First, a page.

A few weeks ago, I was very glad to receive a copy of Jorge Mañach’s An Inquiry into Choteo (2018)—translated (from the original essay, “Indagación del choteo”) and introduced by Jacqueline Loss (University of Connecticut). My only complaint: in this text, the “Translator’s Introduction” is not accurately labeled; it is so much more. Loss’s introduction is a solidly researched and essential critical essay for understanding the Inquiry’s social and historical framework through the decades, the breadth of its linguistic and societal exploration, and the particular challenges to be resolved when translating a text like this one. The introductory essay and the translation itself tease out and highlight the complexities and contradictions of identity-construction and the author’s assessment of self in different spheres, from the most specific to the broadest context. I agree completely with Alexandra Vázquez (author of Listening in Detail: Performances of Cuban Music) in her appraisal of the book:
“This is more than a translation of a foundational work, it is a reckoning. No longer can English-speaking audiences hide from Mañach’s great call to disorder. Through Loss’s deft and erudite translation, this elusive gem of new world performance theory retains its attitude for critical play. This work offers embers, ever ready to set aflame what we thought we knew about humor, the colonial, and the deliberate activities behind national meaning and the strange, systematic practices it can’t quite contain. Loss’s accomplishment is a gift to interamerican thought, an alternate starting point in the repertoire of speech acts, especially rich for the study of race and gender and all creative negotiations with place and scale.”
Description: In the 1920s, many of Cuba’s intellectuals, like Jorge Mañach, were confronted with how to deal with a new postcolonial universe whose neocolonial leanings were undeniable. A palpable unease runs throughout An Inquiry into Choteo (first delivered as a lecture in 1928), as Mañach anxiously attempts to explain this idiosyncratic Cuban attitude or humor that he deems prevalent in the first few turbulent decades of the 20th century. Esteemed in the Spanish-speaking world, only two of Mañach’s writings, Martí: Apostle of Freedom, 1950 and Frontiers in the Americas: A Global Perspective (1970), have been published in English—a language which, as an adolescent in Massachusetts, Mañach inhabited, and from which he translated throughout his life.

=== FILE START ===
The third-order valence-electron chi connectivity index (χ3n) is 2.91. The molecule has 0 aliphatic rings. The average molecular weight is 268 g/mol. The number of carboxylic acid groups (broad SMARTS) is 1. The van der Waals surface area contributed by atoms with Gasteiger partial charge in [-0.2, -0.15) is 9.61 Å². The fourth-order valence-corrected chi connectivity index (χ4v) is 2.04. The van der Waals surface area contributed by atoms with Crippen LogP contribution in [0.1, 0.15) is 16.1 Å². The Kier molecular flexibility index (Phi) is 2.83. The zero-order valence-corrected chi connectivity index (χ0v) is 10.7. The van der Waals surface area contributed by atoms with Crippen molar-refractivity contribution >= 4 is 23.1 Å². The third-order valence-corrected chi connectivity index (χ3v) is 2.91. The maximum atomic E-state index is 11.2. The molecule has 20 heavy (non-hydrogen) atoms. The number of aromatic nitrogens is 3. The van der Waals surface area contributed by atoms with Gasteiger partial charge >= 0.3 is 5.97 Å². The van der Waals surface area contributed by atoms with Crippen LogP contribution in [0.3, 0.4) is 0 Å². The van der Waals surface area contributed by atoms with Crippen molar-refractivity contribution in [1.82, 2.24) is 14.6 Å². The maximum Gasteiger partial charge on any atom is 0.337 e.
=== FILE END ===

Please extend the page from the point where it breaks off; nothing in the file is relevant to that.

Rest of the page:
The fact that Mañach is a difficult figure to pin down, textually and ideologically across his life, is part of Jacqueline Loss’s motivation to carry out this translation of An Inquiry into Choteo, one of the most authoritative essays in Spanish, comparable to other classic meditations on Latin American and national identity such as José Enrique Rodó’s Ariel (1900, English 1988), Antonio S. Pedreira’s Insularismo: An Insight into the Puerto Rican Character (1934, English 2007), and Octavio Paz’s The Labyrinth of Solitude (1950, English 1962).
While Mañach suggested that the pervasiveness of choteo, with its positive and pernicious dimensions, waned by the time of his revision in 1955, An Inquiry into Choteo is all the more relevant in the 21st century, especially within a comparative context, wherein banners of ideology and egalitarianism sometimes obscure the racial and class tensions that reside right below the surface. Analysis of geopolitical maneuverings alone are insufficient to elucidate the intricacies of relationships that emerge, in such texts as Mañach’s An Inquiry into Choteo.